If you cannot make this property what you want and have to sell, won’t other buyers think the same as you? You would be lucky to extend at the front as well. Unless others have done this, it’s often not permitted beyond the building line. You might not get much. I would be very wary.

B1rdinthebush Sat 14-Nov-20 10:52:11

@PresentingPercy Luckily my husband is an HVAC project manager so is up to speed on building near mains water and access requirements etc. That part doesn't bother us too much, but it might someone else in future, I just don't know.

We think we could extend out the front to meet the front of the converted garage which protrudes from the main building (next door have done this so there's precedence). If we did that we could have a kitchen diner, snug, downstairs WC, utility and separate lounge. They wouldn't be the really big rooms we initially envisaged but they'd be a decent enough size and ample space for 2 adults and two kids.

We're going up tomorrow to take a look around and measure up potential room sizes as I'm rubbish at envisaging stuff just from drawings.

This is the third house we've tried to buy in the last eight months so I'm feeling pretty deflated about it all if I'm honest.

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B1rdinthebush Sat 14-Nov-20 10:53:27

@fourmonthstogo We have sewage pipes under our garden in this house and it's never been an issue. Our buyer hasn't been put off so hopefully any future buyers of your property wouldn't be either. My understanding js you can apply for a build over on sewage pipes so there is a bit more wiggle room.

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FTEngineerM Sat 14-Nov-20 19:33:19

@fourmonthstogo whilst 3.5 months pregnant with a shovel and some PPE (before that’s was a thinggrin) and lots of bleach. Some grass needed to be reincarnated as wood chip but that’s a minor fall out.

@PresentingPercy I realise water mains is not sewerage BUT I was using it to explain to OP why I would never buy a house (again) with any utility on the property. It DOES have the potential to go awfully wrong.

How many water pipes do you see dug up on roads, loads where I am. It’s never ending. If the pipe has been down for a looooong time it’s only getting closer to needing repair/replacement work.

mumwon Sat 14-Nov-20 19:50:52

can I say one thing op? where the pipe is shown on the property is usually approximate - could you visit & check? there may be some evidence of drain covers ect at certain points which could help you figure out exactly where it is. Actually in this house we were trying to put up a whirly clothes line (as you do) & digging a small hole & found something metal-panic phone call to water board where the kind man used his metal detector & dug out old building scrap (panic thoughts "have we found a ww2 uxb!!! grin) !
When we had a house extension a few houses ago & several years back our builders stated that the developers plans had no bearing on where the pipes where or where they led to - ( some colourful language followed when they dug small holes in our garden trying to find the pipes)

PresentingPercy Sat 14-Nov-20 20:57:43

Few properties have the mains water supply in the garden. You normally have an individual supply to your property but nothing else. These, and drainage pipes, are often not accurately laid by builders and hardly anyone checks. This is generally because they work. They are not the same as a 15 inch water main though.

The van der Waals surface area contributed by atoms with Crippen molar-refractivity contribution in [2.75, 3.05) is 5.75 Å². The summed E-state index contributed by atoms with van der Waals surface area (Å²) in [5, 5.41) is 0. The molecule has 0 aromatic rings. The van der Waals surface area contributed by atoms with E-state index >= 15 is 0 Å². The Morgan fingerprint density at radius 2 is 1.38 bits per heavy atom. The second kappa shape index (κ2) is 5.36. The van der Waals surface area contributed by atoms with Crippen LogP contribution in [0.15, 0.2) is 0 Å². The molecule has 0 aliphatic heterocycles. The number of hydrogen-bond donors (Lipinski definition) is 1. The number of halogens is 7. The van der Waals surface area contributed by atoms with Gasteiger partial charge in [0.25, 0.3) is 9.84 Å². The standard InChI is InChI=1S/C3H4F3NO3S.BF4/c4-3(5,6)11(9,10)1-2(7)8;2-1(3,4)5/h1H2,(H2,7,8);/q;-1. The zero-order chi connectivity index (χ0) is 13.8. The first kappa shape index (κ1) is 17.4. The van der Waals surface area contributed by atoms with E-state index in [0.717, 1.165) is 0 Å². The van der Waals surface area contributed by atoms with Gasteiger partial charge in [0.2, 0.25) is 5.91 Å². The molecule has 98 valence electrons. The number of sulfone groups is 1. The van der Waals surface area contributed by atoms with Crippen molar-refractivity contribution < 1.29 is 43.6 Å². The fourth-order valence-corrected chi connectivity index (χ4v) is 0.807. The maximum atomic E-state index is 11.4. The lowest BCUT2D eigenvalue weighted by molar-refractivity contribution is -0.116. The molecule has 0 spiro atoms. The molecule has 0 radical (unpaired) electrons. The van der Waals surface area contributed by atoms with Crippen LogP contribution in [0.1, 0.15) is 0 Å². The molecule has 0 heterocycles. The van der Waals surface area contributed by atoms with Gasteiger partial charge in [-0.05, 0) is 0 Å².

I would find out about access in case of maintenance and emergency. Be aware that a future buyer might not be happy so potential buyers might be reduced.

I can see you probably would get pp for the front development. Is this good enough or are you spending money on a less than desirable property?

fourmonthstogo Sat 14-Nov-20 21:01:59

@B1rdinthebush Hope things are a little clearer when you've seen the property again tomorrow. It must be so stressful being on your third try!

@FTEngineerM poor you, that sounds hideous. I'm hoping it's pretty rare though - although I have the dubious joy of both surface water drains and foul sewer running through the new garden, I'm more concerned about the significant risk of surface water flooding in the future.

Sickoffamilydrama Sun 15-Nov-20 15:47:03

We have a sewer pipe running down the side of our property effectively at the boundary we got a build over agreement to build near it although took the decision to narrow the extension rather than actually build on it so that if the worst happened we wouldn't have them digging up the extension.

Not sure with the position of the pipe if that's an option for you OP?

PresentingPercy Sun 15-Nov-20 16:27:34

Water mains are different. Water authorities don’t allow building over. They might be 3.5m both sides though. Not 5m both sides. Could this mean 2.5m for your side op? You can ask for a diversion. But you would pay and from your diagram - where could it divert to? Difficult to see any answer. I’m not sure I would spend money on this house.

Sickoffamilydrama Sun 15-Nov-20 17:41:51

Good to know Percy

OnTheBenchOfDoom Sun 15-Nov-20 18:27:51

I think the fact that you are looking to spend a lot of money on extensions both front and rear to make this sort of what you want and that you would be looking to move again in 5 years and all the costs involved in all of the above, I would walk away.

Is your MIL living just round the corner a bonus or a future issue? grin

B1rdinthebush Sun 15-Nov-20 20:25:35

@PresentingPercy Some water boards say it's 5m clearance total (so 2.5m from the centre of the pipe either side) but ours specify that it is 5m either side.

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B1rdinthebush Sun 15-Nov-20 20:26:18

@fourmonthstogo It was actually really helpful going today! I was able to much better visualise the space and we were able to measure up our options which we now feel much more positive about.